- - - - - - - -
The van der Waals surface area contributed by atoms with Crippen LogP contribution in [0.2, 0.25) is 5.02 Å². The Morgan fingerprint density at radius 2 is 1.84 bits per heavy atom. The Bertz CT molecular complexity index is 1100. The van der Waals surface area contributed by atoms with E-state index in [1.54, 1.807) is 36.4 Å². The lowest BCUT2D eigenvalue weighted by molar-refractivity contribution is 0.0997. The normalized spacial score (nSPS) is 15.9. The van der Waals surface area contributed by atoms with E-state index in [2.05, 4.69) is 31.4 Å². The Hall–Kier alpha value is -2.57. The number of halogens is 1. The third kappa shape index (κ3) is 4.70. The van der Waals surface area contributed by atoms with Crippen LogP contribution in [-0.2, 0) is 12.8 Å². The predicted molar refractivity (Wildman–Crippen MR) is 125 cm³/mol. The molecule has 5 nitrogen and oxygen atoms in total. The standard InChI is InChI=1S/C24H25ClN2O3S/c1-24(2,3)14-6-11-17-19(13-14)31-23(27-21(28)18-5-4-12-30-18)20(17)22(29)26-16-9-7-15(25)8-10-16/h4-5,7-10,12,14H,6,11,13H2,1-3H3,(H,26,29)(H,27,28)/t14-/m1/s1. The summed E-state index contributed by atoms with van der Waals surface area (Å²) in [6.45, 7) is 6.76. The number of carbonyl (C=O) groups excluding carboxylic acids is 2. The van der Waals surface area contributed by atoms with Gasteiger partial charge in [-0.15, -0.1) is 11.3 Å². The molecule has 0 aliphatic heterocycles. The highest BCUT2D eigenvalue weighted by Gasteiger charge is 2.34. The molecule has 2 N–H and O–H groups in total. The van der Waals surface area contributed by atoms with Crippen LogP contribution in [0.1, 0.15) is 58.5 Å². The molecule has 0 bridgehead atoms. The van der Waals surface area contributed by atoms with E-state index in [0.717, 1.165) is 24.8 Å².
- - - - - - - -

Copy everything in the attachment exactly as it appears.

The van der Waals surface area contributed by atoms with Crippen LogP contribution in [0.2, 0.25) is 5.02 Å². The Morgan fingerprint density at radius 2 is 1.84 bits per heavy atom. The Bertz CT molecular complexity index is 1100. The van der Waals surface area contributed by atoms with E-state index in [1.54, 1.807) is 36.4 Å². The lowest BCUT2D eigenvalue weighted by molar-refractivity contribution is 0.0997. The normalized spacial score (nSPS) is 15.9. The van der Waals surface area contributed by atoms with E-state index in [2.05, 4.69) is 31.4 Å². The Hall–Kier alpha value is -2.57. The number of halogens is 1. The third kappa shape index (κ3) is 4.70. The van der Waals surface area contributed by atoms with Crippen LogP contribution in [-0.2, 0) is 12.8 Å². The predicted molar refractivity (Wildman–Crippen MR) is 125 cm³/mol. The molecule has 5 nitrogen and oxygen atoms in total. The standard InChI is InChI=1S/C24H25ClN2O3S/c1-24(2,3)14-6-11-17-19(13-14)31-23(27-21(28)18-5-4-12-30-18)20(17)22(29)26-16-9-7-15(25)8-10-16/h4-5,7-10,12,14H,6,11,13H2,1-3H3,(H,26,29)(H,27,28)/t14-/m1/s1. The summed E-state index contributed by atoms with van der Waals surface area (Å²) in [6.45, 7) is 6.76. The number of carbonyl (C=O) groups excluding carboxylic acids is 2. The van der Waals surface area contributed by atoms with Gasteiger partial charge in [-0.15, -0.1) is 11.3 Å². The molecule has 0 aliphatic heterocycles. The highest BCUT2D eigenvalue weighted by Gasteiger charge is 2.34. The molecule has 2 N–H and O–H groups in total. The van der Waals surface area contributed by atoms with Crippen LogP contribution in [0.1, 0.15) is 58.5 Å². The molecule has 0 bridgehead atoms. The van der Waals surface area contributed by atoms with E-state index in [0.717, 1.165) is 24.8 Å².